IOM helps Nias people get home

Sunday, May 29, 2005
By nias

Sunday, May 29, 2005

The March 28 earthquake on Nias, off the western coast of Sumatra, devastated the island and its residents' lives, killing about 2,000 people and injuring hundreds of others.

Dozens of international aid organizations, non-governmental organizations and government institutions working to recover Aceh responded immediately, sending emergency teams to Nias, and donors channeled fresh funds toward new disaster relief efforts for the quake victims, including evacuating those with major injuries to Medan hospitals for medical treatment.

While the evacuation of injured by first responders has received much media coverage, an equally important aspect is the follow-up process of getting them back home. One organization that facilitates their return is the International Organization for Migration (IOM), an independent organization that coordinates with host governments and partner organizations in humanitarian and emergency responses involving "irregular" migrants — typically in conflict, post-conflict and disaster areas.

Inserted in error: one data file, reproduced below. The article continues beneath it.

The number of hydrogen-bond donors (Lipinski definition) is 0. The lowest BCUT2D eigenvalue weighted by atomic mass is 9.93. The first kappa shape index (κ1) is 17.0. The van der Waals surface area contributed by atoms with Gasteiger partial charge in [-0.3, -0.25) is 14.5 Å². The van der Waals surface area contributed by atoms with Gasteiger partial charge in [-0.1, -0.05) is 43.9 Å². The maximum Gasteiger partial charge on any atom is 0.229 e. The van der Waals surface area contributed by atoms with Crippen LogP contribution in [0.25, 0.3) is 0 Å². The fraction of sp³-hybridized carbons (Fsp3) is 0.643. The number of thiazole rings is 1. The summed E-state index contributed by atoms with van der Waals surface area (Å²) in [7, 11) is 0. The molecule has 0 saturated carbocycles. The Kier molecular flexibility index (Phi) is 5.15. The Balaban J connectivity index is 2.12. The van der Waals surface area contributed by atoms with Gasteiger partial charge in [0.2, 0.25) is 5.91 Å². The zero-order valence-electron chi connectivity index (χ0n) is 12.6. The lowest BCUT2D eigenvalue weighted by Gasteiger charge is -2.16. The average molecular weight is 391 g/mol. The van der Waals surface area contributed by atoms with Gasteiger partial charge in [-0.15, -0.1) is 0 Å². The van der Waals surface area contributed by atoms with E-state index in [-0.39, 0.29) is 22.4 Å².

At the request of North Sumatra Governor Rizal Nurdin, the IOM arranged the return of over 350 Nias residents who had been medevacked to mainland Sumatra for medical treatment — after first tracking down the whereabouts of potential returnees through local hospitals.

Those who have been discharged from hospitals are assessed by the IOM's medical professionals for their fitness to travel, and are then provided hotel accommodation in Medan until the next available flight.

The IOM's assisted voluntary return program — returnees are given the option of going home or not — and other disaster relief programs for Nias were funded by the European Commission Host Organization, or ECHO, the humanitarian aid department of the European Commission.

As of May 23, 319 returnees have been flown back to Nias — 171 patients and 148 family escorts — in addition to 462 people who were treated on Nias or aboard the USNS Mercy.

About 100 others determined to be unfit for travel remain in Medan, mostly those receiving follow-up treatment and those under observation. One such individual is a woman who just gave birth on May 18, and will be returned soon with her newborn.

While clearing and reconstruction work as well as aid distribution on Nias progresses, the IOM estimates that all medevacked Nias residents will have been returned to their hometowns by June. — The Jakarta Post

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Kalender Berita

May 2005